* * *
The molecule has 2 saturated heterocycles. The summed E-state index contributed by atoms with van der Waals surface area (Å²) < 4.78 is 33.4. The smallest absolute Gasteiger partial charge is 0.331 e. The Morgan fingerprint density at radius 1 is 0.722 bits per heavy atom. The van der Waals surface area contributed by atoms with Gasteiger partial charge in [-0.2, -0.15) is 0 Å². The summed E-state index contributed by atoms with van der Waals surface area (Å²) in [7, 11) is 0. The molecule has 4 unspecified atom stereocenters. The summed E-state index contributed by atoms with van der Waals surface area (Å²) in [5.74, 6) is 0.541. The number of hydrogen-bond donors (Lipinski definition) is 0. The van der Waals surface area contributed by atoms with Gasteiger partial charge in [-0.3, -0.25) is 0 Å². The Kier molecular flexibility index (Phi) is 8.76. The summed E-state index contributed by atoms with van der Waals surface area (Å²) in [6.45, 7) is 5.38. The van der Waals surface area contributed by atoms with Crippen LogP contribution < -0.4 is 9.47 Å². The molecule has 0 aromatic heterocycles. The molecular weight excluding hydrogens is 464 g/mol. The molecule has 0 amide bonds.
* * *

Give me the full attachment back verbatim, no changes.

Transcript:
The molecule has 2 saturated heterocycles. The summed E-state index contributed by atoms with van der Waals surface area (Å²) < 4.78 is 33.4. The smallest absolute Gasteiger partial charge is 0.331 e. The Morgan fingerprint density at radius 1 is 0.722 bits per heavy atom. The van der Waals surface area contributed by atoms with Gasteiger partial charge in [-0.2, -0.15) is 0 Å². The summed E-state index contributed by atoms with van der Waals surface area (Å²) in [7, 11) is 0. The molecule has 4 unspecified atom stereocenters. The summed E-state index contributed by atoms with van der Waals surface area (Å²) in [5.74, 6) is 0.541. The number of hydrogen-bond donors (Lipinski definition) is 0. The van der Waals surface area contributed by atoms with Gasteiger partial charge in [-0.3, -0.25) is 0 Å². The Kier molecular flexibility index (Phi) is 8.76. The summed E-state index contributed by atoms with van der Waals surface area (Å²) in [6.45, 7) is 5.38. The van der Waals surface area contributed by atoms with Crippen LogP contribution < -0.4 is 9.47 Å². The molecule has 0 aromatic heterocycles. The molecular weight excluding hydrogens is 464 g/mol. The molecule has 0 amide bonds.